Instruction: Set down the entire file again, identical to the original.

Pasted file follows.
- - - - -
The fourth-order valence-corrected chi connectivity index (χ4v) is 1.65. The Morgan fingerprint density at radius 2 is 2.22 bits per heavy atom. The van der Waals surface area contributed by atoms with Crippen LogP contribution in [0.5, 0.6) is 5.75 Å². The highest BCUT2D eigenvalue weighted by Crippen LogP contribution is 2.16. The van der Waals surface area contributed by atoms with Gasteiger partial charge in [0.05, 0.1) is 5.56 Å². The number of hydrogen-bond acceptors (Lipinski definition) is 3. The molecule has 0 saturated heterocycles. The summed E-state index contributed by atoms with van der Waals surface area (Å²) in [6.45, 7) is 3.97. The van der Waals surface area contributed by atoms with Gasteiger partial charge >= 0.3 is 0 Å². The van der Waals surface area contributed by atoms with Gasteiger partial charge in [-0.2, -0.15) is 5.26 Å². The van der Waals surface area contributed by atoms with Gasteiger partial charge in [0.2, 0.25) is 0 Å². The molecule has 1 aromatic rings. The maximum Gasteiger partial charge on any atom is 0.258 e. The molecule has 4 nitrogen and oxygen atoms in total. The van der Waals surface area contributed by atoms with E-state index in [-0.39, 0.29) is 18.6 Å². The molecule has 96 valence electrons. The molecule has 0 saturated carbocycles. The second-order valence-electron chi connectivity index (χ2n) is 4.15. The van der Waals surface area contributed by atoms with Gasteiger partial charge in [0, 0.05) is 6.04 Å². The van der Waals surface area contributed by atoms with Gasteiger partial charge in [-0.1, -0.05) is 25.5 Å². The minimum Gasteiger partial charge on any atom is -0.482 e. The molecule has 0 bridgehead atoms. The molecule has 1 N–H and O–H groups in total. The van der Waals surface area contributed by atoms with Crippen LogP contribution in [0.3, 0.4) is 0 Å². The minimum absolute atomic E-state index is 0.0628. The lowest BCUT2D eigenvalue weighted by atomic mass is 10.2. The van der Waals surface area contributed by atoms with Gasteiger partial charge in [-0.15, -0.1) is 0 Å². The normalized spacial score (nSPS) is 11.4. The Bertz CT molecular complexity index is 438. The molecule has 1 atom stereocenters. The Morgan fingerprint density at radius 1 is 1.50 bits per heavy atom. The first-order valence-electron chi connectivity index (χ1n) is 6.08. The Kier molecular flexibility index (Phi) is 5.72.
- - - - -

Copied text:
The fourth-order valence-corrected chi connectivity index (χ4v) is 1.65. The Morgan fingerprint density at radius 2 is 2.22 bits per heavy atom. The van der Waals surface area contributed by atoms with Crippen LogP contribution in [0.5, 0.6) is 5.75 Å². The highest BCUT2D eigenvalue weighted by Crippen LogP contribution is 2.16. The van der Waals surface area contributed by atoms with Gasteiger partial charge in [0.05, 0.1) is 5.56 Å². The number of hydrogen-bond acceptors (Lipinski definition) is 3. The molecule has 0 saturated heterocycles. The summed E-state index contributed by atoms with van der Waals surface area (Å²) in [6.45, 7) is 3.97. The van der Waals surface area contributed by atoms with Gasteiger partial charge >= 0.3 is 0 Å². The van der Waals surface area contributed by atoms with Gasteiger partial charge in [-0.2, -0.15) is 5.26 Å². The van der Waals surface area contributed by atoms with Gasteiger partial charge in [0.2, 0.25) is 0 Å². The molecule has 1 aromatic rings. The maximum Gasteiger partial charge on any atom is 0.258 e. The molecule has 4 nitrogen and oxygen atoms in total. The van der Waals surface area contributed by atoms with E-state index in [-0.39, 0.29) is 18.6 Å². The molecule has 96 valence electrons. The molecule has 0 saturated carbocycles. The second-order valence-electron chi connectivity index (χ2n) is 4.15. The van der Waals surface area contributed by atoms with Gasteiger partial charge in [0, 0.05) is 6.04 Å². The van der Waals surface area contributed by atoms with Gasteiger partial charge in [-0.1, -0.05) is 25.5 Å². The minimum Gasteiger partial charge on any atom is -0.482 e. The molecule has 0 bridgehead atoms. The molecule has 1 N–H and O–H groups in total. The van der Waals surface area contributed by atoms with Crippen LogP contribution in [0.3, 0.4) is 0 Å². The minimum absolute atomic E-state index is 0.0628. The lowest BCUT2D eigenvalue weighted by atomic mass is 10.2. The van der Waals surface area contributed by atoms with Gasteiger partial charge in [-0.15, -0.1) is 0 Å². The normalized spacial score (nSPS) is 11.4. The Bertz CT molecular complexity index is 438. The molecule has 1 atom stereocenters. The Morgan fingerprint density at radius 1 is 1.50 bits per heavy atom. The first-order valence-electron chi connectivity index (χ1n) is 6.08. The Kier molecular flexibility index (Phi) is 5.72.